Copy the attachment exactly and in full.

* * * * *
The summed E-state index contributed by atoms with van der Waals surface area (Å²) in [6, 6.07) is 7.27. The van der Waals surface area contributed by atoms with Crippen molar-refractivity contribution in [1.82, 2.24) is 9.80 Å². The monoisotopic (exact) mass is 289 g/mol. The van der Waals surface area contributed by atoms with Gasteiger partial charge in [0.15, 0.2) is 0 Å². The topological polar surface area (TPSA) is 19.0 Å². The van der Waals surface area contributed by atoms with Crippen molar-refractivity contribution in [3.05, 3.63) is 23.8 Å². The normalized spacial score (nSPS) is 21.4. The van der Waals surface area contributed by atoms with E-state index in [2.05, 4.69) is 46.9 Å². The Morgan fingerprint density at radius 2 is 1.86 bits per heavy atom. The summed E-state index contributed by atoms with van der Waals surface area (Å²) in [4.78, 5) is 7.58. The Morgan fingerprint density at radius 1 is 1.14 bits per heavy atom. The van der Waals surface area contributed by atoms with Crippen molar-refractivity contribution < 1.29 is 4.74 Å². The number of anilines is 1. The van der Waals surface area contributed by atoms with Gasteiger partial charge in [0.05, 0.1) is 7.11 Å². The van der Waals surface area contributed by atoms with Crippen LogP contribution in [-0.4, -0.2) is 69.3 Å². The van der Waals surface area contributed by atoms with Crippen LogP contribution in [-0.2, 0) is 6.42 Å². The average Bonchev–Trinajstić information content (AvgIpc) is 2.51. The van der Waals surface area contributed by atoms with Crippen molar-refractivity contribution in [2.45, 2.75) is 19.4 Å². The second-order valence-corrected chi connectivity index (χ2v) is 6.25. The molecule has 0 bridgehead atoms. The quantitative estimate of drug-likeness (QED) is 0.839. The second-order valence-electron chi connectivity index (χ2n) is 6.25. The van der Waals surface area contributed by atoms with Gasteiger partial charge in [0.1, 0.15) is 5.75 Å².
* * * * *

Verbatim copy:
The summed E-state index contributed by atoms with van der Waals surface area (Å²) in [6, 6.07) is 7.27. The van der Waals surface area contributed by atoms with Crippen molar-refractivity contribution in [1.82, 2.24) is 9.80 Å². The monoisotopic (exact) mass is 289 g/mol. The van der Waals surface area contributed by atoms with Gasteiger partial charge in [0.15, 0.2) is 0 Å². The topological polar surface area (TPSA) is 19.0 Å². The van der Waals surface area contributed by atoms with Crippen molar-refractivity contribution in [3.05, 3.63) is 23.8 Å². The normalized spacial score (nSPS) is 21.4. The van der Waals surface area contributed by atoms with E-state index in [2.05, 4.69) is 46.9 Å². The Morgan fingerprint density at radius 2 is 1.86 bits per heavy atom. The summed E-state index contributed by atoms with van der Waals surface area (Å²) in [4.78, 5) is 7.58. The Morgan fingerprint density at radius 1 is 1.14 bits per heavy atom. The van der Waals surface area contributed by atoms with Crippen molar-refractivity contribution < 1.29 is 4.74 Å². The number of anilines is 1. The van der Waals surface area contributed by atoms with Gasteiger partial charge in [0.05, 0.1) is 7.11 Å². The van der Waals surface area contributed by atoms with Crippen LogP contribution in [-0.4, -0.2) is 69.3 Å². The van der Waals surface area contributed by atoms with Crippen LogP contribution in [-0.2, 0) is 6.42 Å². The average Bonchev–Trinajstić information content (AvgIpc) is 2.51. The van der Waals surface area contributed by atoms with Crippen molar-refractivity contribution in [2.45, 2.75) is 19.4 Å². The second-order valence-corrected chi connectivity index (χ2v) is 6.25. The molecule has 0 bridgehead atoms. The quantitative estimate of drug-likeness (QED) is 0.839. The second-order valence-electron chi connectivity index (χ2n) is 6.25. The van der Waals surface area contributed by atoms with Gasteiger partial charge in [0.1, 0.15) is 5.75 Å².